Thailand’s four post-Covid challenges identified by Surakiart


Thailand will face four major challenges in the “new normal” following the Covid-19 crisis, according to former deputy prime minister Surakiart Sathirathai.

The biggest concern, he says, will be public health, despite the fact Thailand has drawn plaudits from around the world for the way it has contained the coronavirus so far.

Surakiart says the challenge is still very much present, given the fact that the global pandemic continues to rage in other countries and some are experiencing a second wave just when they thought they had it under control.

A rise in the number of new infections in several countries, including Singapore, South Korea and Australia, is a warning that the virus could flare up again at any time if Thailand lowers its guard, he said.

If the authorities are forced to lock down businesses again here due to a surge in new cases, efforts to revive the country’s economy will be badly impacted.

The second challenge was the government’s “travel bubble” and “travel corridor” policy, in which certain groups of foreigners are allowed to reenter Thailand to aid the economic recovery, Surakiart said.

He doubted such a tourism promotion was worth it, however, estimating that the number of people interested in coming to Thailand for medical treatment from the 14 countries believed to be safe from the spread of the coronavirus was rather small. At the same time, opening the door to a large number of general tourists would be a real challenge.

Thailand’s tourism industry could at one time count on about 40 million tourists arriving each year but this was no longer possible. “We may have to shift our focus to give health tourism a high value, despite a considerably smaller number of visitors,” he said.

Moreover, as the number of business travellers is likely to be fewer than in previous years, business-oriented hotels would be less necessary than holiday resorts, he said.

The Covid-19 pandemic has made video conferences a substitute for face-to-face meetings, saving people a lot in travelling and accommodation costs, while producing a comparable result.

The third challenge was deciding how to best revive the economy. “We have to fully stimulate the finance sector because we can no longer pin our hopes on exports, which already had a serious problem before Covid-19,” he said.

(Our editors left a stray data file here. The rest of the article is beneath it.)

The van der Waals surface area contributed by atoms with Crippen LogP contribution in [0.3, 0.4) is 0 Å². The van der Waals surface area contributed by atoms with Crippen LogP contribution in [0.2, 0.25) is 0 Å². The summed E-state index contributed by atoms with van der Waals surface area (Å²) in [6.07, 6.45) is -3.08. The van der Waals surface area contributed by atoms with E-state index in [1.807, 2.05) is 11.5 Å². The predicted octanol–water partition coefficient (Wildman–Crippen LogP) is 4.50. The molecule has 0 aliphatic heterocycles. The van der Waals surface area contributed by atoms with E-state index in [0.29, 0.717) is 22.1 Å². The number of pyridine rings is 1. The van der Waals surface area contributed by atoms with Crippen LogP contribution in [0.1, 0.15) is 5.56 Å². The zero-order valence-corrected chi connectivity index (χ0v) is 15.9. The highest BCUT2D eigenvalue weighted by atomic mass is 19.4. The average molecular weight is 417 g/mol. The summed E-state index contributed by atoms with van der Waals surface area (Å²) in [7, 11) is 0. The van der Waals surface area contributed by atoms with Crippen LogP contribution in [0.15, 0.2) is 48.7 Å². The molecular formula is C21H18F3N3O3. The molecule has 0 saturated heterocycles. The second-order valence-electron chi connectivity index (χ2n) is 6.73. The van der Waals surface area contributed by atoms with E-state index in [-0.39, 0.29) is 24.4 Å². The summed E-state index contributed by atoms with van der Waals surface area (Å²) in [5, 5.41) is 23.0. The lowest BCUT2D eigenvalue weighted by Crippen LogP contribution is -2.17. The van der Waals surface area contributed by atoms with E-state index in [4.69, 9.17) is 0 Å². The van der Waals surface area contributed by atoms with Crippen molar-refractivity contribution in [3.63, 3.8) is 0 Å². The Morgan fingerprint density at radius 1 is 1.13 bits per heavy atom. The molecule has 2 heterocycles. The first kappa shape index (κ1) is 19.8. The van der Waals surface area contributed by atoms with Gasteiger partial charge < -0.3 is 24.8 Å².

What’s more, the country would do well to become more self-reliant in terms of food and public health security, he said.

China, for instance, had assigned provinces with specific tasks, for example producing face masks or medical equipment, to ensure it always had sufficient supplies of these essential products.

Surakiart suggested that Thailand should prioritise its investment on developing new technologies for industry. In the farming sector, for instance, developing new organic food technologies would be useful in the promotion of good health and this was likely to be on the agenda in many countries.

The last challenge lay with the country’s education sector, especially at the higher education level, he said.

Thailand has had problems in education for a long time, given the large number of unemployed university graduates each year hundreds of thousands of them cannot find work, he said.

One merit of the Covid-19 pandemic is that it has hastened the introduction of something these universities had only expected to begin implementing over the next two years… online education.

Struck by the outbreak, these universities have had no choice other than to immediately shift to an online education platform, he said.

The overall education system also needs to be adjusted, he said, adding that short online training courses were now in high demand as many people had lost their jobs as a result of the Covid-19 economic impact.

These unemployed wanted online occupational training to equip them with new skills so they could begin new jobs, such as making products and selling them over the internet, he said.

Companies throughout Thailand were also considering switching to different businesses, he added, and they needed training courses to reskill and upskill their staff to support their transition.

Surakiart himself has largely adjusted to the new normal. Before the pandemic arrived, he used to travel around the world frequently to attend meetings and forums.

Although Covid-19 has severely limited his ability to attend such meetings in person, he said it hadn’t prevented him fulfilling his obligations because he has adopted teleconference technology to attend those meetings and forums as usual, the only difference being that he now do it from home.

“Teleconference technology is allowing me to become even busier,” he said. “As a member of the advisory board of a business overseas that normally convenes three times a year, I’ve already had four meetings in the past three months [via teleconference].”

Surakiart sees both strengths and weakness for Thailand in this crisis.

One strength is a strong public health system that ensures people don’t succumb to the worst of the virus but the weakness is people’s tendency to quickly lower their guards against the spread of the virus.

As for how Thailand can do better in the current crisis, the former deputy PM said food security and public health security should be the government’s main focus.

It was also important for the government to create “trust tourism”, to gain the confidence of people coming to Thailand, either for business or leisure. “Those who visit Thailand will need to be assured they will be totally safe from contracting the disease,” he said.

Category: Thailand

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